Geology and Third Nephi (3): The Time of Darkness (B)

Geology and Third Nephi (3): The Time of Darkness (B) February 15, 2020

 

Volcanic eruption with lightning
Indonesia’s Mount Rinjani erupts in 1994.  The conjunction of volcanic eruptions with storms of thunder and lightning, which is often reported, is nicely illustrated in this image
(Wikimedia Commons public domain photograph)

 

I share a few more notes here from a significant article that a longtime friend of mine wrote nearly a quarter of a century ago:  Bart J. Kowallis, “In the Thirty and Fourth Year: A Geologist’s View of the Great Destruction in 3 Nephi,” BYU Studies 37/3 (1997-1998).

 

Dr. Kowallis begins his article with a three hundred year-old traditional oral account of the enormous volcanic eruption that occurred off the northeastern coast of Papua New Guinea.  But it’s not the only such report.

 

Another describes “thunder, lightning, and tremors” as forerunners to the great “time of darkness.”  Another reports that, leading up to the eruption, “a storm was on its way and there was a rustling and whistling in the air.”  Still other reports talk of winds and earthquakes, floods and loud noises, fumes, and unusual variations in temperature.  During the eruption itself, at least as the eruption was perceived by survivors in the region, many people were killed when their huts collapsed or by falling stones.  Others apparently died from fumes, or by sores caused by hot falling volcanic ash.  Along the coasts, crops and trees were destroyed by floods of water.  Understandably, too, in the wake of the cataclysm, with crops dead or dying, fields buried under volcanic materials, trade routes disrupted, and farmers and merchants among the fatalities, many who had survived the violence nonetheless died of starvation.  One account explains that “all bad men, trouble makers, people with bad thoughts, thieves, etc.” perished during that “time of darkness.”  (138)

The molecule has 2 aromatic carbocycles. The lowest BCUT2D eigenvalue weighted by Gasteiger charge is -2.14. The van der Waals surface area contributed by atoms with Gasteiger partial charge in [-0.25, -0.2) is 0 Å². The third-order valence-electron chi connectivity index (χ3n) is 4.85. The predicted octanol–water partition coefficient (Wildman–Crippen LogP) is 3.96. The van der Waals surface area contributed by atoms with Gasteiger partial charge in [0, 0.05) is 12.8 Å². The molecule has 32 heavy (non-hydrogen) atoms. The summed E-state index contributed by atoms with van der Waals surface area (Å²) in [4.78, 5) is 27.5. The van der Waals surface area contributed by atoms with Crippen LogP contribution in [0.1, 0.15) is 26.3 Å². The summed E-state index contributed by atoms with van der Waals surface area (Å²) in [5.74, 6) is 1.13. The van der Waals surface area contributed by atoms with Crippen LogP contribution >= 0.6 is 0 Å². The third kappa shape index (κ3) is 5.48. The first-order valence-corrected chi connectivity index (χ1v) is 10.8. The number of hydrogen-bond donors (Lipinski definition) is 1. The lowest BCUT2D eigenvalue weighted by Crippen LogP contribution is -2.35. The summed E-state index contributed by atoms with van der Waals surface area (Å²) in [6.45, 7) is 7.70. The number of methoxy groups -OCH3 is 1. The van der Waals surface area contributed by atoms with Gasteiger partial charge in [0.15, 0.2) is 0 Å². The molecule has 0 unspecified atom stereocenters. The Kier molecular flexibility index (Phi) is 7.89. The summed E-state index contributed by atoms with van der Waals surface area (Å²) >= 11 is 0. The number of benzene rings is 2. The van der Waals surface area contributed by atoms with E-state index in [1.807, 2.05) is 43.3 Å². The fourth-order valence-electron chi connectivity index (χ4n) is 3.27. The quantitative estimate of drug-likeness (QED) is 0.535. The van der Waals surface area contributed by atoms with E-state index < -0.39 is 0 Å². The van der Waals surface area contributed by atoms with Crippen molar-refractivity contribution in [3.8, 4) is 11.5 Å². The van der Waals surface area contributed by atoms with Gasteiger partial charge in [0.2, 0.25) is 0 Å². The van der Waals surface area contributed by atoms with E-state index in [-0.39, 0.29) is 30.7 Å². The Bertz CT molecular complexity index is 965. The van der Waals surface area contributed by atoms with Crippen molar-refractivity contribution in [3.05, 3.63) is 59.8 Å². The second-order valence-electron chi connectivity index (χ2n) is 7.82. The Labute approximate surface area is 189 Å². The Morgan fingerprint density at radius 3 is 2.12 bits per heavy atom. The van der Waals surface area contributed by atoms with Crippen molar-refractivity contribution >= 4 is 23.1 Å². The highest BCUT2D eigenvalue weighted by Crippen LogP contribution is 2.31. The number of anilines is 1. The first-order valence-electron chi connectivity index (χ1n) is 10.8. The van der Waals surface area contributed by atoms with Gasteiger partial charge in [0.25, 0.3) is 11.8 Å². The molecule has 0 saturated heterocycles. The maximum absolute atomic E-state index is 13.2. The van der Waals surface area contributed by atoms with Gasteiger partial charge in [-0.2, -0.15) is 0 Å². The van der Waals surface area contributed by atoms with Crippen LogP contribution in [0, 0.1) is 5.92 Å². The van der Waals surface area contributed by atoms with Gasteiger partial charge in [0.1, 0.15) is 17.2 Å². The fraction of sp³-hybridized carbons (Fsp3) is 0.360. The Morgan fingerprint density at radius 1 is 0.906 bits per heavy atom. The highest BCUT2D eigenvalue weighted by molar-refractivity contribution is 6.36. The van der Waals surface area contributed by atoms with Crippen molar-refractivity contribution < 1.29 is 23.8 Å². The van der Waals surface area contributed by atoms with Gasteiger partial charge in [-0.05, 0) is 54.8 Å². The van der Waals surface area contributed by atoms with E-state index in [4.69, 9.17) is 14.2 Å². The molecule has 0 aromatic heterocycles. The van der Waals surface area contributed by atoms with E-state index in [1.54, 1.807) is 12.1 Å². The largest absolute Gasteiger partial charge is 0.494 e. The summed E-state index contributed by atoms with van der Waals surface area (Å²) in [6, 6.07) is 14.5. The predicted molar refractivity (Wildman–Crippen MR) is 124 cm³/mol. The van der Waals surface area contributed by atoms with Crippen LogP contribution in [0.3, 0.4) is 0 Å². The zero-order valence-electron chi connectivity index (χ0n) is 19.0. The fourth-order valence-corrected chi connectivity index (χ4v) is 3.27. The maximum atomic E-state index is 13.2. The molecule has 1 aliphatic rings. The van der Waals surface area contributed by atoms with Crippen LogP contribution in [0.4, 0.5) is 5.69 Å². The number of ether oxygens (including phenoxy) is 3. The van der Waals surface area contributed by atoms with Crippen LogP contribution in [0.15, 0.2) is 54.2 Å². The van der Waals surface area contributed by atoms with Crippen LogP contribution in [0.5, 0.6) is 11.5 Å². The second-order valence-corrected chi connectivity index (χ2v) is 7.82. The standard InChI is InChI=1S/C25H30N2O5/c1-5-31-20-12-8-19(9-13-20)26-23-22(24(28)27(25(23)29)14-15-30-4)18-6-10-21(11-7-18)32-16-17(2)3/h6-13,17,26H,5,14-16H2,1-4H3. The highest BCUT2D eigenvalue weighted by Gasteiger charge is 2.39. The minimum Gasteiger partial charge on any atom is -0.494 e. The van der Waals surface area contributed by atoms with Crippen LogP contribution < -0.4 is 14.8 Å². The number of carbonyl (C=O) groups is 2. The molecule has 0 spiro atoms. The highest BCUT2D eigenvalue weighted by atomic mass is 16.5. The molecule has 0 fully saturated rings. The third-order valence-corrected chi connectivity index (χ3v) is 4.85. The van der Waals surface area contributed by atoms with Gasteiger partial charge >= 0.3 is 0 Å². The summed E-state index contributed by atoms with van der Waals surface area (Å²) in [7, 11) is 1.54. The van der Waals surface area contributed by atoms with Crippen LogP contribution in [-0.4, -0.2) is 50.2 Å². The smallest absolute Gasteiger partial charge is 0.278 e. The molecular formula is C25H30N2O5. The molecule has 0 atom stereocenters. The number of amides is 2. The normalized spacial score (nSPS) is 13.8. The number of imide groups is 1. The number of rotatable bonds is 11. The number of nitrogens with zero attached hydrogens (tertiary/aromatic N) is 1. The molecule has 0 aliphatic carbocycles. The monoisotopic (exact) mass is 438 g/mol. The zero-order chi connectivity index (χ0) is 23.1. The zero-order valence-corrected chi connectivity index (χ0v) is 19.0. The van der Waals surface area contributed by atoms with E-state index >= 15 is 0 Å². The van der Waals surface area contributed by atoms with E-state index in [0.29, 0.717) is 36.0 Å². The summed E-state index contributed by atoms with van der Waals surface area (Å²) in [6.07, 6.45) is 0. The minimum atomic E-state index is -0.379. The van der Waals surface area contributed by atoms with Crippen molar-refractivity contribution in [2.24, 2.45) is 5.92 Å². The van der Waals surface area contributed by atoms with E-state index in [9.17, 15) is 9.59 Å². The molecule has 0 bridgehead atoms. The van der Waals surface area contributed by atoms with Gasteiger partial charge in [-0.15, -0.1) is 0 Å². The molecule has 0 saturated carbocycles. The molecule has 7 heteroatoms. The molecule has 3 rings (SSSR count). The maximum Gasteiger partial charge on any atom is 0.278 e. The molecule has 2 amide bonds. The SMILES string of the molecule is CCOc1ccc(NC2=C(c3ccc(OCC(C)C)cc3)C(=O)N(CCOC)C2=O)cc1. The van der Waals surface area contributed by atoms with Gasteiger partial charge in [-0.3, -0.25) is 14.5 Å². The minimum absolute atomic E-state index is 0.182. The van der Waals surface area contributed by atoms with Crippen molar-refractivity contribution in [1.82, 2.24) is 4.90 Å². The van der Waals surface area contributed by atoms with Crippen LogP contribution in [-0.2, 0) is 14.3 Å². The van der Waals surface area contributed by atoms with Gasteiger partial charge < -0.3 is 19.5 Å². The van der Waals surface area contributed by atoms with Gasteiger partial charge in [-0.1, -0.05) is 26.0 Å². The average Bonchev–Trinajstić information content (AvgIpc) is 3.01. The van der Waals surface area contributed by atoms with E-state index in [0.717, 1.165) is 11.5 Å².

It is astonishing — and it is surely a reflection of the magnitude of the event they narrate — that such accounts survived for more than three hundred years.  But what is perhaps most amazing, perhaps, is that (apart from some exaggeration and a few embellishments) the stories, seen altogether, seem to accord with what physical or geological analysis of the effects of the great eruption has disclosed about it.  “All of the conclusions based on this physical evidence,” says Professor Kowallis, “agree well with the oral traditions.”  (138)

 

And, taken together, they are far more than slightly reminiscent of the account given in the Book of Mormon, in the book of 3 Nephi.

 

As the abstract of Dr. Kowallis’s article says, “Geological studies and eyewitness accounts of volcanic activity show the likelihood that the massive destruction reported in 3 Nephi was caused by an explosive volcanic eruption.”  (137)

 

Posted from Phoenix, Arizona

 

 

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